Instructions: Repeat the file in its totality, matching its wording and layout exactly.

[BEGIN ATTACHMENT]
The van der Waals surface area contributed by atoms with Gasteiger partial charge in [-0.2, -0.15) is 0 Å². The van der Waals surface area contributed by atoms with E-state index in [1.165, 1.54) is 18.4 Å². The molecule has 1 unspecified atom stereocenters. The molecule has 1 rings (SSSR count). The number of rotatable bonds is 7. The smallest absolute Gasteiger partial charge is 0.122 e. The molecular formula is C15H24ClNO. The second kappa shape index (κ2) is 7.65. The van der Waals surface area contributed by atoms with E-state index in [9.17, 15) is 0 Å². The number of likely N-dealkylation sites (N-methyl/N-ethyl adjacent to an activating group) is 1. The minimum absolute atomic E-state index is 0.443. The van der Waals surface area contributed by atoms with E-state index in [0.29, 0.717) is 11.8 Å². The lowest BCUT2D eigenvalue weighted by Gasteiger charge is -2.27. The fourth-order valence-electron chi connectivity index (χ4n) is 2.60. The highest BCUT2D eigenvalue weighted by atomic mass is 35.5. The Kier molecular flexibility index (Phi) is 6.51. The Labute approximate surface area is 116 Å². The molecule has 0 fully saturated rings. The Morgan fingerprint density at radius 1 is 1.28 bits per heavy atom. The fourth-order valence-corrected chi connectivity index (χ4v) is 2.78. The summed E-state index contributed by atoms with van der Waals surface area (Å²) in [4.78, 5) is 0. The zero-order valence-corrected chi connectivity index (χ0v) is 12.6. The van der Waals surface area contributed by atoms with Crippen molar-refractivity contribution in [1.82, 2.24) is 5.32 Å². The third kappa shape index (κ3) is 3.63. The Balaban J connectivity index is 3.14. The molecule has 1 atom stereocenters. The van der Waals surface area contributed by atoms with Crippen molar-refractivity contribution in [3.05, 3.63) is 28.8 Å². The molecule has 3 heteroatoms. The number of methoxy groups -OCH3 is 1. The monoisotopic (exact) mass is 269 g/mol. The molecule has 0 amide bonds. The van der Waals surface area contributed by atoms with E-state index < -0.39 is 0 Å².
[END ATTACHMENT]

The van der Waals surface area contributed by atoms with Gasteiger partial charge in [-0.2, -0.15) is 0 Å². The van der Waals surface area contributed by atoms with E-state index in [1.165, 1.54) is 18.4 Å². The molecule has 1 unspecified atom stereocenters. The molecule has 1 rings (SSSR count). The number of rotatable bonds is 7. The smallest absolute Gasteiger partial charge is 0.122 e. The molecular formula is C15H24ClNO. The second kappa shape index (κ2) is 7.65. The van der Waals surface area contributed by atoms with E-state index in [9.17, 15) is 0 Å². The number of likely N-dealkylation sites (N-methyl/N-ethyl adjacent to an activating group) is 1. The minimum absolute atomic E-state index is 0.443. The van der Waals surface area contributed by atoms with E-state index in [0.29, 0.717) is 11.8 Å². The lowest BCUT2D eigenvalue weighted by Gasteiger charge is -2.27. The fourth-order valence-electron chi connectivity index (χ4n) is 2.60. The highest BCUT2D eigenvalue weighted by atomic mass is 35.5. The Kier molecular flexibility index (Phi) is 6.51. The Labute approximate surface area is 116 Å². The molecule has 0 fully saturated rings. The Morgan fingerprint density at radius 1 is 1.28 bits per heavy atom. The fourth-order valence-corrected chi connectivity index (χ4v) is 2.78. The summed E-state index contributed by atoms with van der Waals surface area (Å²) in [4.78, 5) is 0. The zero-order valence-corrected chi connectivity index (χ0v) is 12.6. The van der Waals surface area contributed by atoms with Crippen molar-refractivity contribution in [1.82, 2.24) is 5.32 Å². The third kappa shape index (κ3) is 3.63. The Balaban J connectivity index is 3.14. The molecule has 1 atom stereocenters. The van der Waals surface area contributed by atoms with Crippen molar-refractivity contribution in [3.05, 3.63) is 28.8 Å². The molecule has 3 heteroatoms. The number of methoxy groups -OCH3 is 1. The monoisotopic (exact) mass is 269 g/mol. The molecule has 0 amide bonds. The van der Waals surface area contributed by atoms with E-state index < -0.39 is 0 Å².